On the WSIS plenary listserv there has been an ongoing debate between those arguing that only accredited NGO entities should be recognized as the primary actors within civil society at the WSIS and those that contend that individuals must have voice and a vote within our processes. Underlying this is a deeper and increasing tension between the United Nations NGO community and the “internet community” of individual experts and activists.
It’s a fascinating debate, that at the heart is about “What is Civil Society?”
The United Nations basically avoids the question by only recognizing Non-governmental Organizations who have “consultative status” through the Economic and Social Council. The process of accreditation of ECOSOC NGOs is managed by a inter-governmental Committee of NGOs, which at times introduces political motivations for why certain NGOs are denied consultative status (i.e. Taiwanese groups blocked by China.)
Meanwhile other NGOs have come into the UN system via the Department of Public Information, but are seen as having a more limited role as disseminators of information about what is happening at the UN. The division is mostly artificial, with “DPI NGOs” engaging in advocacy and “ECOSOC NGOs” engaging in information-dissemination, and some NGOs having status both with ECOSOC and DPI.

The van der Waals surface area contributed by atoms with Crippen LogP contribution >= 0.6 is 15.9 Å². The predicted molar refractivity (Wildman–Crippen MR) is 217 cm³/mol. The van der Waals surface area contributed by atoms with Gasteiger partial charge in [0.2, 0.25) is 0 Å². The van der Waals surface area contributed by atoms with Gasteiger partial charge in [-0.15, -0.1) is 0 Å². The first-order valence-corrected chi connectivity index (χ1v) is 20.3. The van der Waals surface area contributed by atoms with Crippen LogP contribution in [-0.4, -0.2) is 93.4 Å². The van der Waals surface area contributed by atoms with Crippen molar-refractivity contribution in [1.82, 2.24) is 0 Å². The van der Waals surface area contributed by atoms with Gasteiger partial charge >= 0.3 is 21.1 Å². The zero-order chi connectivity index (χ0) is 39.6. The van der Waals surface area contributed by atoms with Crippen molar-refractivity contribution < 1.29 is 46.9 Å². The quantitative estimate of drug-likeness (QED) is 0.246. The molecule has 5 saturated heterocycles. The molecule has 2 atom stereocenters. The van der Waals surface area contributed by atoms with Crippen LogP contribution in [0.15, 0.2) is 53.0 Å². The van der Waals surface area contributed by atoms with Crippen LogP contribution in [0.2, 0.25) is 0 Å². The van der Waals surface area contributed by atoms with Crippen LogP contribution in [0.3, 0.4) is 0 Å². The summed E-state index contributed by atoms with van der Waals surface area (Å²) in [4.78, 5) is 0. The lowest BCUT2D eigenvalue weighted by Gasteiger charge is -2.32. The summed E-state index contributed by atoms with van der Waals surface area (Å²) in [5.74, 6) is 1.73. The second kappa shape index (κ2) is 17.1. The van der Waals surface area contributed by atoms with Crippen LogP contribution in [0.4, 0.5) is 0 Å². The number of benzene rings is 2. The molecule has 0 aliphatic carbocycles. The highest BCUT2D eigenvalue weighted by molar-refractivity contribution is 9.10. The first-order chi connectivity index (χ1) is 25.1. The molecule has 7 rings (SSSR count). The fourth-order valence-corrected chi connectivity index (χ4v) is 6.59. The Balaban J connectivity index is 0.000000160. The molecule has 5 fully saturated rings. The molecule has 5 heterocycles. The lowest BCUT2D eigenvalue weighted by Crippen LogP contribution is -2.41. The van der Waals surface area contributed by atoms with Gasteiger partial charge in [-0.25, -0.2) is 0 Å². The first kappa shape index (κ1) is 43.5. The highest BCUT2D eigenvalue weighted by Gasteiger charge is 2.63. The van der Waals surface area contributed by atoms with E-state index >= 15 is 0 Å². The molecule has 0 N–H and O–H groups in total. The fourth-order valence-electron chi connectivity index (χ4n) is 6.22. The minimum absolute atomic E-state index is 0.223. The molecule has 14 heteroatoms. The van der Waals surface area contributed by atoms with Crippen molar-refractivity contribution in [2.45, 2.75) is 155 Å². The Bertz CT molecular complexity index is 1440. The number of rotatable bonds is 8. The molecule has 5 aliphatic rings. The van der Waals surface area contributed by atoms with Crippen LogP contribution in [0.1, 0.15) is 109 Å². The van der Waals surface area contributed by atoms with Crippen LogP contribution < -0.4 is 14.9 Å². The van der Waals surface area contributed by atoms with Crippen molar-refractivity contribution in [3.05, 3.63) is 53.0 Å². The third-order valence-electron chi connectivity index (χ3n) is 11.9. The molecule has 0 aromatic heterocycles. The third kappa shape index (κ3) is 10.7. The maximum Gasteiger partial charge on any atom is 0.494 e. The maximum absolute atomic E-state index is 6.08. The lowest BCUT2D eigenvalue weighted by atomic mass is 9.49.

And of course there is the larger NGO world beyond the United Nations.
Thus when you see reference at the UN to “NGOs and civil society organizations” this means “NGOs in consultative status with ECOSOC” and “everyone else.”
Meanwhile, as I understand it, the “internet community” has evolved over the past decade or so to constitute an amorphous mass of dedicated internet rights advocates, technical coordination bodies like the Internet Engineering Task Force (IETF), private sector consortiums, and various virtual networks of constituencies.
For many internet activists, national governments are seen as only one part, not even a critical part, in the management and administration of internet resources. The private sector and the “internet community” are viewed as much more essential to the proper functioning of the internet, with national governments as potentially endangering its stability and security through efforts to control the flow of data.
So UN government delegates arguing for the need for stronger government “oversight” over the internet is often met with disdain by the activist and technical folks (particularly the Slashdot crowd).
For the United Nations NGO community, we tend to view the “Information Society” as just one more battleground on a long line of bloody conflicts in Vienna, Beijing, Copenhagen and Durban for the basic principles of human rights, gender justice, sustainable development and human security. Our main concern is that we don’t lose ground in language that was hard-fought at the previous UN Summits.
So the cultural divides are tremendous, with even basic assumptions often difficult to agree on. The fact that we even speak to each other at all is remarkable.